I fear my blog is slowly looking as if I am trying to win the 'quince queen 2009' award. Relax, I am not. Even better, I have used up my last dozen quinces, so this is the final entry on this particular fruit - for this year! Although, there are a few interesting recipes I have not tried yet...
My last two quince recipes are complementary in that one uses quince juice, the other the pulp. I have made quince wine and a coconut-quince sweetmeat. For both recipes, you will have to grate 12 quinces and boil them in 2 liters of water for ca. 30 minutes. Strain, preserving both juice and grated fruit.
Dissolve 475 g of sugar in 2 liters of warm quince juice and add the juice of one lemon. Leave to cool, when cold, add a slice of hot toast on which you have spread a little fresh (baker's) yeast. Cover the pan and leave for 24 hours.
Fermentation should have started now. Bottle but do not cork or leave in its pan with the lid slightly open, and leave to ferment for another week. It is important not to cover the wine, while the yeast is spliting sugar into alcohol and carbon dioxide - the latter needs space to expand and escape.
My wine is still fermenting, so please read this entry again in a few days and I will tell you how to proceed. The original recipe, see below, keeps the wine in a demijohn for 7 to 8 months. At the current stage, my quince wine smells and tastes very much like new wine and may therefore be drunk young. I'll keep you posted.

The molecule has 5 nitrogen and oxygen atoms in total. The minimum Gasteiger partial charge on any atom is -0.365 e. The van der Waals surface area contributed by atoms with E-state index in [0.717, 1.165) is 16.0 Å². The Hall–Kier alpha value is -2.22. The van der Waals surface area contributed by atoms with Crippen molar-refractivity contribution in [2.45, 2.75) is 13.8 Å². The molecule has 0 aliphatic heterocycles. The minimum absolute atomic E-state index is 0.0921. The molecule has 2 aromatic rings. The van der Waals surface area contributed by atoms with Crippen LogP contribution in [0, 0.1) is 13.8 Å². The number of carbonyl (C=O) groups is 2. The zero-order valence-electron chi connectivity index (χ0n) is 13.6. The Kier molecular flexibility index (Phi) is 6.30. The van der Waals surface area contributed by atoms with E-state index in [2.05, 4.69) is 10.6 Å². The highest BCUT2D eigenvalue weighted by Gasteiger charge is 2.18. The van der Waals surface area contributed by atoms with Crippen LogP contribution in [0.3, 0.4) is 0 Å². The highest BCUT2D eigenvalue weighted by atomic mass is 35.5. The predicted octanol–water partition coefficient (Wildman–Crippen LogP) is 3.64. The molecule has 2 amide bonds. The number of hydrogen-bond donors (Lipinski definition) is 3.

Day 1: the liquid is very frothy; very sweet, like juice.Day 2: less visible froth; marginally less sweet, slightly bubbly. Very much like new wine.
Day 3: stronger quince flavour, more astringent; still quite sweet and low in alcohol.
Day 4: quince flavour more pronounced, less sweet and more alcoholic - it's turning into wine!
Day 5: caught it in an active phase, fizzy and yeasty.
Day 6: it has turned into wine! Might be ready for bottling but I will give it one more day and see.
Recipe from: http://www.greenchronicle.com/recipes/quince_wine.htm
Trying to decide which, of the many I tried, is my favourite quince recipe, I have come to the conclusion that, to me, the ideal quince dish must be along the lines of sweet, candied fruit. I love quince cheese, and the grated quince jam was a major success, too. As quinces are very overpowering, I prefer to eat small, sweet morsels. So I came up with this idea for a quince-coconut sweetmeat. Don't be put off by the colour of the fruit preparation, the muscovado sugar, turns it an unbecoming shade of brown but this will be covered up with a dark chocolate coating. Another delicious, home-made gift no one can resist!
1 kg soft-boiled, grated quince
1 kg muscovado sugar
200 g desiccated coconut
Dark chocolate (coating)
In a large pan, mix together all ingredients safe the chocolate and bring to a boil, all the while stirring. Boil and stir until the mixture is noticeably drier and begins to thicken. Line a baking tray with parchment and spread out the fruit mixture to a thickness of ca. 1 cm, pushing it into a large, compact square. Given the raspy structure it is important to compact it or it will easily disintegrate. I kept pushing one side after another with the blade of a long knife; a dough scraper would work just as well.
Dry in a low oven, two hours at 75 C should do the job. Leave to cool, turn upside down onto a fresh sheet of parchment and leave to dry until no longer sticky. You may want to put it into a low oven again or jut leave it out, uncovered, over night. Cut up into roughly even squares, and coat with melted chocolate.